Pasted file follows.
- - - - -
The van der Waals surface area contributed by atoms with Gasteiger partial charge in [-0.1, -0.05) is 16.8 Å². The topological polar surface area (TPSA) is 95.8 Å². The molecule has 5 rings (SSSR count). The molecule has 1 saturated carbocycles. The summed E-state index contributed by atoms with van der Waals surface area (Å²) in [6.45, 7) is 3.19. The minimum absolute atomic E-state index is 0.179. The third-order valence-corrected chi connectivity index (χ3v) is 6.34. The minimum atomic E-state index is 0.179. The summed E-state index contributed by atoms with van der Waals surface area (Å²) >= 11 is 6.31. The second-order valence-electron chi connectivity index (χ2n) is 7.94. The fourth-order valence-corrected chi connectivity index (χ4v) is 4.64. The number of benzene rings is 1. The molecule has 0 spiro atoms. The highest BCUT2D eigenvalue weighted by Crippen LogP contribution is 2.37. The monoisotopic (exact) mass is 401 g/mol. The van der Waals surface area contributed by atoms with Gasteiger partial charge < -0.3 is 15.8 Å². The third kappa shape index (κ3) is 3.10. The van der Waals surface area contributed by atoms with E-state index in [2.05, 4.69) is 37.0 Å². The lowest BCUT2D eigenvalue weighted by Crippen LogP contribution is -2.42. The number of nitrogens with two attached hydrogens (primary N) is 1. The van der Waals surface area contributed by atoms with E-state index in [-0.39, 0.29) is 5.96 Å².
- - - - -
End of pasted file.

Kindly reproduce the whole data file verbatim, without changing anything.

The van der Waals surface area contributed by atoms with Gasteiger partial charge in [-0.1, -0.05) is 16.8 Å². The topological polar surface area (TPSA) is 95.8 Å². The molecule has 5 rings (SSSR count). The molecule has 1 saturated carbocycles. The summed E-state index contributed by atoms with van der Waals surface area (Å²) in [6.45, 7) is 3.19. The minimum absolute atomic E-state index is 0.179. The third-order valence-corrected chi connectivity index (χ3v) is 6.34. The minimum atomic E-state index is 0.179. The summed E-state index contributed by atoms with van der Waals surface area (Å²) >= 11 is 6.31. The second-order valence-electron chi connectivity index (χ2n) is 7.94. The fourth-order valence-corrected chi connectivity index (χ4v) is 4.64. The number of benzene rings is 1. The molecule has 0 spiro atoms. The highest BCUT2D eigenvalue weighted by Crippen LogP contribution is 2.37. The monoisotopic (exact) mass is 401 g/mol. The van der Waals surface area contributed by atoms with Gasteiger partial charge < -0.3 is 15.8 Å². The third kappa shape index (κ3) is 3.10. The van der Waals surface area contributed by atoms with E-state index in [2.05, 4.69) is 37.0 Å². The lowest BCUT2D eigenvalue weighted by Crippen LogP contribution is -2.42. The number of nitrogens with two attached hydrogens (primary N) is 1. The van der Waals surface area contributed by atoms with E-state index in [-0.39, 0.29) is 5.96 Å².